The result of such fundamental contradictions is paralysis in the political system, which periodically becomes glaring. The paralysis was already clear in the early days of the Revolution, when there was considerable infighting between the Islamic leftists and rightists. The leftists, called the Followers of the Imam's Line after the students who overran the U.S. Embassy on November 4, 1979, had the upper hand. They were supported implicitly, and sometimes even explicitly, by Ayatollah Ruhollah Khomeini, called "the Imam" by his supporters. As I've previously described, the rightists were opposed to Prime Minister Mir Hossein Mousavi, in particular his economic program. As a result, infighting would periodically erupt over Mousavi's policies, appointments, and even his own post. Because Khomeini was supportive of the left, the Supreme Leader of the land, and highly charismatic, the rightists had to cope by dividing his instructions and opinions into two categories: molavi and ershadi. The first referred to those declarations that had to be obeyed, the second to those that could be considered personal advice, which the rightists claimed they were not obliged to follow. This classification was, of course, contrary to the ideology of the rightists who have always been ardent proponents of Velaayat-e Faghih, the absolute rule of the Supreme Leader.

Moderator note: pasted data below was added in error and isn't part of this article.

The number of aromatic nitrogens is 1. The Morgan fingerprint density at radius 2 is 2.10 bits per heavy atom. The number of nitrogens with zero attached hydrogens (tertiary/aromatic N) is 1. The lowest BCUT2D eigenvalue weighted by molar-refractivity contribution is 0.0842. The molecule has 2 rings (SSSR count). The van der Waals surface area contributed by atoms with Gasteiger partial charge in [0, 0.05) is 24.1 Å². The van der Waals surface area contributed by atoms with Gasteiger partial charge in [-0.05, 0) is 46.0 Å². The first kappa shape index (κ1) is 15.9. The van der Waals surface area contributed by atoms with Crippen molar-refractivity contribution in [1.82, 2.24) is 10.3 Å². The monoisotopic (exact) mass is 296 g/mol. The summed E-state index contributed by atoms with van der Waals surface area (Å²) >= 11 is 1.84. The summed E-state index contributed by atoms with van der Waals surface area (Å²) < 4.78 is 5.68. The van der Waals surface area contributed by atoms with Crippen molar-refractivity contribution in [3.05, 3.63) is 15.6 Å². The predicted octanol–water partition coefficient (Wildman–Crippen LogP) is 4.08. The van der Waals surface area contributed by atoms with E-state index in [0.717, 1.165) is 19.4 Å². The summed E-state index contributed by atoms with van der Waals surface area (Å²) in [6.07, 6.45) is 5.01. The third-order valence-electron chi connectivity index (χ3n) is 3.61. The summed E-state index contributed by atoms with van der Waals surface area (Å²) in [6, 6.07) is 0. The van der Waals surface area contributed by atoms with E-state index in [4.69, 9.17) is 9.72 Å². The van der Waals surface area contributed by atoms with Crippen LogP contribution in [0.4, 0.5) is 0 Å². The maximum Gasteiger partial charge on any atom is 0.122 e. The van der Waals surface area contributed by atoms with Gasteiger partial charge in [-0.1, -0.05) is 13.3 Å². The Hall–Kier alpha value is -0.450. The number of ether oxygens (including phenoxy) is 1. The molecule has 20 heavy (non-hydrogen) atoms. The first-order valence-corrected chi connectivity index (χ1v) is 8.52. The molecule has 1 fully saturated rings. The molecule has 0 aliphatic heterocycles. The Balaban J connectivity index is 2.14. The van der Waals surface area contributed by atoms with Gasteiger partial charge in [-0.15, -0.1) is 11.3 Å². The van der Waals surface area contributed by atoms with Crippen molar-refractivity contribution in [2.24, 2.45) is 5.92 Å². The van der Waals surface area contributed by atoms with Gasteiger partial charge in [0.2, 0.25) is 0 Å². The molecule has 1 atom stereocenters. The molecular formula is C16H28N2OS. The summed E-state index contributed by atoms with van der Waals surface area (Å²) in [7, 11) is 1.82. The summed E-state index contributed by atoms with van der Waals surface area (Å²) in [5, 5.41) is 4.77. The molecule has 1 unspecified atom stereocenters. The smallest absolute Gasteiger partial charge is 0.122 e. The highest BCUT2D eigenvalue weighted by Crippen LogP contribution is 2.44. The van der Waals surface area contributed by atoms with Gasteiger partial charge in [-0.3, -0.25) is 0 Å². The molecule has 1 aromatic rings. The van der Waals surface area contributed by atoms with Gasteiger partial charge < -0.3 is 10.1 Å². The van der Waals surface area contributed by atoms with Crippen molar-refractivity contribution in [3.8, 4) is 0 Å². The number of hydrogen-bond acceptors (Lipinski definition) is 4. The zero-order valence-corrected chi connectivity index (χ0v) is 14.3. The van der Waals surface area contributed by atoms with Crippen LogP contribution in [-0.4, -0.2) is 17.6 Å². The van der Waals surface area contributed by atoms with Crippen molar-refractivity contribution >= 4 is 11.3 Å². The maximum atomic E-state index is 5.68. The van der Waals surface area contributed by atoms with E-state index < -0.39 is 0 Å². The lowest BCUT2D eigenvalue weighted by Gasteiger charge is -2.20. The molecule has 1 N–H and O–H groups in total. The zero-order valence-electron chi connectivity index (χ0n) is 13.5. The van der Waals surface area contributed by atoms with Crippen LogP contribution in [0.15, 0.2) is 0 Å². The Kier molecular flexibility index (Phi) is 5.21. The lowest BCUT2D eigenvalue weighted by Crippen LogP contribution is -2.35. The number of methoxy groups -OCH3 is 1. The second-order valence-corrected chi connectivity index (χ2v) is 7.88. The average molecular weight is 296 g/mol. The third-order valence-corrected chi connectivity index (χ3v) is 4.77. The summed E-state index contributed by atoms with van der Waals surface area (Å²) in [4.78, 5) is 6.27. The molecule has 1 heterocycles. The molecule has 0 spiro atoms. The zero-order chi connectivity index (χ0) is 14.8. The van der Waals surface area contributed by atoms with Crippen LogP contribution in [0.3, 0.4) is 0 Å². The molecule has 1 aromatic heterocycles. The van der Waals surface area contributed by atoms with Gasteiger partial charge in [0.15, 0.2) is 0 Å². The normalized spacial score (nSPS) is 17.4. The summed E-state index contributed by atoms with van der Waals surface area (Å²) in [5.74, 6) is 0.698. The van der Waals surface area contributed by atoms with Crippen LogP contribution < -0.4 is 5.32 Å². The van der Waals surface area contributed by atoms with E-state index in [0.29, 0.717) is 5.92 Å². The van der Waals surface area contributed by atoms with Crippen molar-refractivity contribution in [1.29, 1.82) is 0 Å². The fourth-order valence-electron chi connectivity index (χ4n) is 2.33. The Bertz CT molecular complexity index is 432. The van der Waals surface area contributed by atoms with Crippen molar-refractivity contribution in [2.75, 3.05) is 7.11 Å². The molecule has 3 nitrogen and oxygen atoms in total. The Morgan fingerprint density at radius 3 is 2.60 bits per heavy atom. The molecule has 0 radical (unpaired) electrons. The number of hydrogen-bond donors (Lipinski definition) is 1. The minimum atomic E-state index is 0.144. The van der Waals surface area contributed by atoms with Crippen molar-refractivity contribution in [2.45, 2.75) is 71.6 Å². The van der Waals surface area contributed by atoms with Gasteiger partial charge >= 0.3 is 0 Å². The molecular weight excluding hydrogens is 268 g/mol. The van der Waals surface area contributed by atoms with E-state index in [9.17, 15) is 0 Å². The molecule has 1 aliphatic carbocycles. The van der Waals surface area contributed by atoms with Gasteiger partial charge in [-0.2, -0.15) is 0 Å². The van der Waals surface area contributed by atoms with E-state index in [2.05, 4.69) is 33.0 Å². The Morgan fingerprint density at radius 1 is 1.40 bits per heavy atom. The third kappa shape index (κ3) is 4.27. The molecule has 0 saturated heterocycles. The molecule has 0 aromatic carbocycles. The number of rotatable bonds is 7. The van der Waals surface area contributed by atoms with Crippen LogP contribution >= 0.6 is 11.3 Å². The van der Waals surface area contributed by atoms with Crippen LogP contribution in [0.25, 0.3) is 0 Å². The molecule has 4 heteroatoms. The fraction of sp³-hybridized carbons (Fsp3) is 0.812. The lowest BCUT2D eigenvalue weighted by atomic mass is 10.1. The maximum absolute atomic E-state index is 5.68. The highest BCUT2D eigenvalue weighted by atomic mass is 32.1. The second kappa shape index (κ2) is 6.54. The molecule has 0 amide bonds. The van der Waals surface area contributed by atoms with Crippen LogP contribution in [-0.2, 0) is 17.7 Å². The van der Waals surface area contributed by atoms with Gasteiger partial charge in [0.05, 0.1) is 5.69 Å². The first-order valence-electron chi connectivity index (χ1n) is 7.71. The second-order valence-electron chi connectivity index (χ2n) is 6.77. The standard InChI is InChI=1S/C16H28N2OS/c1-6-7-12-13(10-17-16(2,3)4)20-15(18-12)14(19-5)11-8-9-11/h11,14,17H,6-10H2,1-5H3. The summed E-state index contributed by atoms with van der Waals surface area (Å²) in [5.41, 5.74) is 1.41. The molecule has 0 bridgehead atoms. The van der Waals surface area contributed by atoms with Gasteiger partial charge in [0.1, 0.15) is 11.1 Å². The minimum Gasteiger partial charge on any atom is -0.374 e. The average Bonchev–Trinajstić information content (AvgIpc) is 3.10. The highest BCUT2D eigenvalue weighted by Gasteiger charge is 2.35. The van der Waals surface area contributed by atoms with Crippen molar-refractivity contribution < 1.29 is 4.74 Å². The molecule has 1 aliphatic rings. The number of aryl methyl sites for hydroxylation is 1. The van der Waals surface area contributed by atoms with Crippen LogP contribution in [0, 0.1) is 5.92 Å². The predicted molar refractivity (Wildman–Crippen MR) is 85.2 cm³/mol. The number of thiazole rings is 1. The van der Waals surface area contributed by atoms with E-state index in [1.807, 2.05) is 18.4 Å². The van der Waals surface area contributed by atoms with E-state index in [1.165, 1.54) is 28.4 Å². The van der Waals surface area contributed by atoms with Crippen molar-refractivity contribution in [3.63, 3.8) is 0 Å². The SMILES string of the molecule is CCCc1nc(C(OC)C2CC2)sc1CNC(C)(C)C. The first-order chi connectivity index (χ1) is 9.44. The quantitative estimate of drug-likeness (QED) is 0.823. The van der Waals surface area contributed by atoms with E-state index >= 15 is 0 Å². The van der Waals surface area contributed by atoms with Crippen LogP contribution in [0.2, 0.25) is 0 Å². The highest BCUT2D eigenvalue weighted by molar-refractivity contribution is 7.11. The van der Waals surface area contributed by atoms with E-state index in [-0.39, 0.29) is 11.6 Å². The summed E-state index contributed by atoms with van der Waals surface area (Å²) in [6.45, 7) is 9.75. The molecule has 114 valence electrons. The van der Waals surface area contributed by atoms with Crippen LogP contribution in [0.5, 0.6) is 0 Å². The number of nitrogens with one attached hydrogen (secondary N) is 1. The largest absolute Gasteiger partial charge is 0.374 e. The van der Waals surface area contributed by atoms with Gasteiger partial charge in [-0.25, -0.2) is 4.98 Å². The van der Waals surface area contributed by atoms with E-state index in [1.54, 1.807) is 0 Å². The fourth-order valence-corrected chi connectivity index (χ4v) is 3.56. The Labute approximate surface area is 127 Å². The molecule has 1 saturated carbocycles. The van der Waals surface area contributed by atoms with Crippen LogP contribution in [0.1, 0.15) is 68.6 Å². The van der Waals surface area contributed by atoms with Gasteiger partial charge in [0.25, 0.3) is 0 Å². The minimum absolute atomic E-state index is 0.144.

Expediency Discernment Council

The infighting in the first decade of the Revolution finally forced Khomeini to order the establishment of the Majma Tashkhis-e Maslahat-e Nezaam, the Expediency Discernment Council, on February 7, 1988.

The council's main task was to arbitrate over differences between the Majles, in which the leftists were in the majority, and the Guardian Council, in which conservatives, such as Ayatollah Lotfollah Safi Golpayegani and Ahmad Jannati, held sway. Its members comprise two groups: Those appointed directly by the Supreme Leader, and those who are members because of positions they hold in the power hierarchy, including the six clerics of the Guardian Council, the Majles speaker, the judiciary chief, and the president. Another task of the council is to provide the Supreme Leader with advice on important national issues. When the Constitution was revised in July 1989, the council officially became a constitutional body. But the same revised Constitution also transferred some of the authorities of the president to the Supreme Leader, and stipulated that the rule of the Supreme Leader is absolute: Velaayat-e Motlagheh Faghih. Instead of solving any problems, the revisions exacerbated the conflicting interests.